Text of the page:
The Nevada State Athletic Commission didn't suspend Mayweather's license after he pled guilty to battery domestic violence. Judge Saragosa delayed the start of Floyd's jail term so he could fight Miguel Cotto in Las Vegas on May 5, 2012. Golden Boy (Mayweather's promoter) continued to promote his fights. And World Boxing Council president Jose Sulaiman declared, "Beating a lady is highly critical [but] it is not a major sin or crime."
Then there are Mayweather's recent comments regarding former Baltimore Ravens running back Ray Rice.
Rice was arrested on February 15 (and later indicted for third-degree aggravated assault) after punching his fiancee (now his wife) and knocking her unconscious in an elevator at the Revel Hotel and Casino in Atlantic City. Rice agreed to enter a pre-trial intervention program (which, if satisfactorily completed, would lead to dismissal of the criminal charges against him). On July 24, he was suspended for two games by National Football League commissioner Roger Goodell, who seemed intent on brushing the incident aside. Thereafter, Goodell was widely criticized for the leniency of the punishment. On August 28, he admitted that his response to the occurrence had been inadequate and announced that, henceforth, acts of domestic violence or sexual assault by NFL players or any other league personnel would be met by a six-game suspension with a second offense calling for a minimum suspension of one year.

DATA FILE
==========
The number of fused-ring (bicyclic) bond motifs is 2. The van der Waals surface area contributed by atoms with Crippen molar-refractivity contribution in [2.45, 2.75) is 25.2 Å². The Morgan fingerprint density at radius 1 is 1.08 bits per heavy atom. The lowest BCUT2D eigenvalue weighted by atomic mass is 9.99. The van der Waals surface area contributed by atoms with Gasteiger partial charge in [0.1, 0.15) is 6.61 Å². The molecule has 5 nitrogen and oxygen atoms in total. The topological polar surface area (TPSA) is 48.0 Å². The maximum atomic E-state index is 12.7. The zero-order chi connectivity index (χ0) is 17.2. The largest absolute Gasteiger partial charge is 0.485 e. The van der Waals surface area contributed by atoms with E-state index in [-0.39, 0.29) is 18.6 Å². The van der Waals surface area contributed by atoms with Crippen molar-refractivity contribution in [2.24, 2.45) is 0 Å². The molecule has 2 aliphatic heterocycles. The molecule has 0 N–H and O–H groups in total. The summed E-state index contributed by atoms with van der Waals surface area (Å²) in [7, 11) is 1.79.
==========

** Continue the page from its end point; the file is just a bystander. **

On September 8, TMZ posted a surveillance-camera video of Rice's punch. Videos do more than confirm that an incident occurred. They have the potential to imprint the gruesome nature of a violent act on the consciousness of the nation. The public was already aware that Rice had punched his fiancee in an elevator. The video made it "real" and ignited a firestorm of outrage. That same day, Rice's contract was terminated by the Ravens and Goodell announced that Rice had been suspended by the NFL for a minimum of one year.
Then Mayweather had his say. On September 9, Floyd met with reporters after his "grand arrival" at the MGM Grand and was asked about Rice.